Even though police procedurals are all the rage on TV right now, I’ve always preferred detective shows and Film Noir movies. This week, let’s take a walk down some mean streets as I tell you about an outstanding Film Noir thriller. You’ll have to listen closely, as there’s no film at all.
Broadway Is My Beat is a crime drama from the Golden Age of Radio. Originally broadcast in the late 40’s and early 50’s, this show follows the homicide caseload of Lt. Danny Clover, a cop assigned to the “Broadway Precinct” of New York City.
Each week Lt. Clover must solve a murder. And it’s all done Ellery Queen/“fair play” style, so the listener can figure out whodunit as well. These stories are pretty clever. It’s always a race for the listener to keep up with the police lieutenant and discover what really happened before it’s revealed.
The writers played fast and loose with the geographical boundaries of the precinct, so Broadway Is My Beat also becomes a travel log of a New York City that’s long gone. Any given episode might take you to Times Square’s Dance Halls, or to a seedy apartment building or to an ethnic neighborhood that simply no longer exists.
And as an audio drama, you’ll have to use your imagination for everything. I always tend to conjure up long dark shadows for most scenes and pretend it’s filmed in black and white. Of course, if I’ve recently read an Ed Brubaker comic, I tend to imagine Sean Phillips’ art (below). But if you envision Steranko, in full Chandler-mode, you can’t go wrong either.
These adventures offer a fascinating mix of purple prose and hard-boiled dialogue. Lt. Clover typically offers over-the-top narration for the reader, often speaking directly to you’ But when the characters talk, it’s a time capsule of New York, with loads of sass and moxie.
Here’s a great example of pulpy-but-poetic opening narration. This from a 1952 episode called The Eve Hunter Murder Case, written by Morton S. Fine:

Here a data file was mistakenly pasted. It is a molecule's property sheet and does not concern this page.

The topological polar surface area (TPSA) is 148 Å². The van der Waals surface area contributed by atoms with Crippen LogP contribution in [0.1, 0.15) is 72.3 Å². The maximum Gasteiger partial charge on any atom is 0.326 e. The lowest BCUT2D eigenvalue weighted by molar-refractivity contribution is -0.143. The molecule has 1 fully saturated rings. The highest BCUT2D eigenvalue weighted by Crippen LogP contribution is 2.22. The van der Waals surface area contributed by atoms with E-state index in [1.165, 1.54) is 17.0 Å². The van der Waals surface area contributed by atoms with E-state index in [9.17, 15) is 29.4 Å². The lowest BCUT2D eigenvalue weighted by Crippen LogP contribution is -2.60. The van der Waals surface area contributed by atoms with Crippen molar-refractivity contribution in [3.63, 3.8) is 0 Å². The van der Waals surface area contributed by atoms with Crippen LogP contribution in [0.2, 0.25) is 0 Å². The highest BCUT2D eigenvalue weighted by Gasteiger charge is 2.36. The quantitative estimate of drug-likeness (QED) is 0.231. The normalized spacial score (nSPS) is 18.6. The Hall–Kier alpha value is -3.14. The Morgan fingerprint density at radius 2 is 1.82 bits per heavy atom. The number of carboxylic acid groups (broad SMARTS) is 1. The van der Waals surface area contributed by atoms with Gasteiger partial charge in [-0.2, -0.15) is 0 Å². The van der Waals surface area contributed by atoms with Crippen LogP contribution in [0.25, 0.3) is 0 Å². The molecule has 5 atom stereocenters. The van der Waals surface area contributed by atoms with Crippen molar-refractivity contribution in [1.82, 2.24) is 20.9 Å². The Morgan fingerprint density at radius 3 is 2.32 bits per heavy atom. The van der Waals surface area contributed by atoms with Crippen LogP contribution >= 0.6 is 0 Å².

What had been sallow and gray is a sudden scarlet.
Where drabness was, where surfaces were drained of color,
There’s a glitter that’s now silvery – darted through with splinters of neon light.
And at this edge of twilight the shock gathers … waits for the revelers.
The sighing wind draws them into it one by one,
From the long corridors, from hall bedrooms, from the embrace of solitude.
They drift, they run, they whirl to the dancing of the wind
And shock waits..and shock comes!
The talent on this production is top notch. The best episodes of Broadway Is My Beat were directed by one of the most talented guys in the radio industry: Elliot Lewis. He was an important producer and a visionary with some of the later shows he created. He was also a very gifted comedian, appearing as guitar player Frankie Remley in the long-running Phil Harris – Alice Faye Show.
Larry Thor played the lead with an urgent, world-weary staccato for most of the show’s run. In fact, in so many episodes you can hear his impatience and frustration from constantly wading through death’s aftermath. Quite often, the police characters in the series will have to pause and apologize because they’ve just been too short or too rude to one another.
When the show hit its stride, Alexander Courage was in charge of the music. You probably remember him for his best-known work: the Star Trek Theme.
You can find episodes of Broadway Is My Beat at Radio Spirits, one of the premiere companies selling old time radio shows. You can also discover many episodes on the web, and Radio Archives has a great online collection.
We’ll end this week’s column the way Lt. Danny Clover ended each episode: